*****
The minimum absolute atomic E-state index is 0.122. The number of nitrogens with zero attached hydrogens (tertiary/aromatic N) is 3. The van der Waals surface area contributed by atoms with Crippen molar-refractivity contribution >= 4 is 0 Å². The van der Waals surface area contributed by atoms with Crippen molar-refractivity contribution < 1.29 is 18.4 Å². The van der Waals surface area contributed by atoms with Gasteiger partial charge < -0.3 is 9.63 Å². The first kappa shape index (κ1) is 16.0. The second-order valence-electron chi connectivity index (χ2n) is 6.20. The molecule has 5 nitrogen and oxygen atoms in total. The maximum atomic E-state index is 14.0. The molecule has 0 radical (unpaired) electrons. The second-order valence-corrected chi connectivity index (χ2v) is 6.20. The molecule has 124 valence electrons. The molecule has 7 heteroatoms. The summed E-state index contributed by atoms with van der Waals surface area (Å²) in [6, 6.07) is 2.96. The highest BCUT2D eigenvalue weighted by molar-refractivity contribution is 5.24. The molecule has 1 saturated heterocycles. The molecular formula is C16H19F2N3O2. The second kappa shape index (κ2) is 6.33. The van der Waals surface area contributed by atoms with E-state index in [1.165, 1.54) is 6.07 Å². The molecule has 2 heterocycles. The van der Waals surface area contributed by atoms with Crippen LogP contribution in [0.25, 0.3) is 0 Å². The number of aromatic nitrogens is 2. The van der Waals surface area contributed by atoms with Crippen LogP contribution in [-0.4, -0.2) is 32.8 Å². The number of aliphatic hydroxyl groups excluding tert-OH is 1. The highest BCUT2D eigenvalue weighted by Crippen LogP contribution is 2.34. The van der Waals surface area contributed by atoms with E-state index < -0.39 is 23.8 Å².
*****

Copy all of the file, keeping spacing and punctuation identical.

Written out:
The minimum absolute atomic E-state index is 0.122. The number of nitrogens with zero attached hydrogens (tertiary/aromatic N) is 3. The van der Waals surface area contributed by atoms with Crippen molar-refractivity contribution >= 4 is 0 Å². The van der Waals surface area contributed by atoms with Crippen molar-refractivity contribution < 1.29 is 18.4 Å². The van der Waals surface area contributed by atoms with Gasteiger partial charge < -0.3 is 9.63 Å². The first kappa shape index (κ1) is 16.0. The second-order valence-electron chi connectivity index (χ2n) is 6.20. The molecule has 5 nitrogen and oxygen atoms in total. The maximum atomic E-state index is 14.0. The molecule has 0 radical (unpaired) electrons. The second-order valence-corrected chi connectivity index (χ2v) is 6.20. The molecule has 124 valence electrons. The molecule has 7 heteroatoms. The summed E-state index contributed by atoms with van der Waals surface area (Å²) in [6, 6.07) is 2.96. The highest BCUT2D eigenvalue weighted by molar-refractivity contribution is 5.24. The molecule has 1 saturated heterocycles. The molecular formula is C16H19F2N3O2. The second kappa shape index (κ2) is 6.33. The van der Waals surface area contributed by atoms with E-state index in [1.165, 1.54) is 6.07 Å². The molecule has 2 heterocycles. The van der Waals surface area contributed by atoms with Crippen LogP contribution in [0.25, 0.3) is 0 Å². The number of aromatic nitrogens is 2. The van der Waals surface area contributed by atoms with Crippen LogP contribution in [-0.4, -0.2) is 32.8 Å². The number of aliphatic hydroxyl groups excluding tert-OH is 1. The highest BCUT2D eigenvalue weighted by Crippen LogP contribution is 2.34. The van der Waals surface area contributed by atoms with E-state index < -0.39 is 23.8 Å².